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January 17, 2001
Reality bytesEvery season the media needs a new villain. Just as it needs a new hero.
If you think this is an altruistic search, think again. The media needs its own heroes and villains for its own reasons. As indeed we all do. If you think I am exaggerating the point, watch M Night Shyamalan's new movie Unbreakable and you will realise how deeply ingrained in our psyche is this comic book morality game. Cops versus robbers. Cowboys versus Red Indians. Superman versus Supervillain. The search is always on to find those who can fit these roles and, when the media fails to find them, it creates them. Sometimes even by twisting the facts and forcing the roles onto unwilling people.
A perfect example is Hrithik Roshan. Wary of the media's intentions, he has repeatedly refused to play the role of Super Hero. For he is clever enough to know that it is a dangerous game where there are no permanent winners, no permanent losers. Everyone is grist to the mill. Yesterday's hero is today's total washout. Today's hero could as easily turn out to be tomorrow's archvillain. No one wins in this game except the media as the search continues for the perfect headline that can grab public attention and enhance revenue streams.
Last week's villain was Bharat Shah. Every newspaper and virtually every magazine had him on the front page. For someone who had always graced page three of the city supplement or the back page of the magazines as the toast of the cocktail circuit it was, in a curious way, a leg up the social ladder. From the Badshah of Bollywood, Shah has mysteriously metamorphosed overnight, in a Kafkaesque way, into this monstrous Supervillain. The man who could make Shah Rukh Khan and Juhi Chawla dance at his will was suddenly seen to have danced to the tune of a dark, frightening underworld that appears to have caught Bollywood in its hairy tentacles.
Whether Bharat Shah has criminal links or not, time alone will tell and, of course, the courts before whom the trial is about to begin. But, as far as the media is concerned, Shah has already been tried and hanged. Every day new stories break out about how he has cheated the customs and violated the country's foreign exchange laws. About how his companies are under-performing, how his television channel is about to shut down, how the films he was producing have now stopped rolling, about how he and his brother do not get along. The man with the Midas touch has now become just the opposite. Everybody shuns him. Even those who knew him, those who sought favours from him, those who most benefited from him now refuse to acknowledge that he even exists. From Bollywood's most publicised businessman, he has now become the invisible man. The man no one ever knew, ever spoke to, ever borrowed money from!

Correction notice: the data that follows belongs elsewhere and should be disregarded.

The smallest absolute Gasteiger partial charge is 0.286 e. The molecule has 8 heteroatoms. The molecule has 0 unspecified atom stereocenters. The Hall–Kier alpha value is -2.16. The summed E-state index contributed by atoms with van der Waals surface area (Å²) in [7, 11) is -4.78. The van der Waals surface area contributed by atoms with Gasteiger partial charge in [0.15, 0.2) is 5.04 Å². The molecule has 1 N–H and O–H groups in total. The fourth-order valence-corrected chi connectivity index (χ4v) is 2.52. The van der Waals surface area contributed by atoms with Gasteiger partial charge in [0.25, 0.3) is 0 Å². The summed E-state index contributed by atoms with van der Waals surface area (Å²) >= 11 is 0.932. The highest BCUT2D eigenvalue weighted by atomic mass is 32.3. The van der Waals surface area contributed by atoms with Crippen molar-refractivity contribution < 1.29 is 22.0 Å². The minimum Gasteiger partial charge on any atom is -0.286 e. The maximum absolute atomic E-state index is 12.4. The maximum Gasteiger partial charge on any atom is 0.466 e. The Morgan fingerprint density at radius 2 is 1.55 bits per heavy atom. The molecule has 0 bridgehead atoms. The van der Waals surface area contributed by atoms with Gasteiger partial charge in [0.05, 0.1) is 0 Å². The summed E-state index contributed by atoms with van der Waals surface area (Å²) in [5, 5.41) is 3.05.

Whether Shah survives this media onslaught or not is his business. But it is time we realised the simple fact that this is no altruistic campaign that the media is running. To reveal the truth or track down a new villain. It is just part of its ongoing business, to create every few days a new hero or a new villain who can capture the headlines and sustain the sales. Whether it is newspaper sales or eyeballs that need to be captured, the objective is the same: bigger numbers, bigger revenues.
It is not social good that we are talking about here. It is just the bottomline that needs to be shored up, quarter after quarter. It is like any other business.
In the process, people get hurt, institutions are reduced to shambles, idealism yields way to petty commerce. Those who can manage or manipulate the media get away. Those who cannot are victims of the system. They are, like Bharat Shah, magically transformed from sugar daddies into Supervillains or, like Hrithik Roshan, are taken struggling and protesting to the dais and forced the wear the thorn of crowns as Super Hero. The sole beneficiary of this tragic tableaux is the media which, under the garb of being the fourth estate, earns more and more money even as it plays the role of gossip aunt, sleuth, law enforcer, judge, jury, hangman.
Newspapers have figured this out. That is why you see more and more sensational headlines, more and more hardsell every day. Everyone is trying to be heard above the din, the cacophony. So you need more sensational stories, you need more outrage, more sermonising. You need more heroes to be discovered, more villains. If you cannot find them, you will have to manufacture them. Otherwise sales will decline, advertising will fall, profits will shrink.
Television channels, quicker on the uptake, have actually changed the rules of the game. You no longer have facts and fiction on separate channels, as news and entertainment. You now have a melange of the two on both channels, masquerading as the truth in one and as entertainment in the other. Shows like Survivor or Who Wants To Marry A Millionaire have completely vanished the line that separates fact from fantasy. You no more know whether what you are watching is true or false, fact or fiction, reality or completely made up.
Maybe it is time to realise this. Maybe it is time to figure out the simple truth that the media has its own compulsions. That, today, it has become like any other business. It no longer has any commitment to truth or reality as we have traditionally known it. It walks the razor's edge, balancing between what the market wants and what it sees as its business opportunities. In other words, it is time we took the responsibility of judging what is right and what is wrong in our own hands and stopped depending on the media to make up our minds for us.
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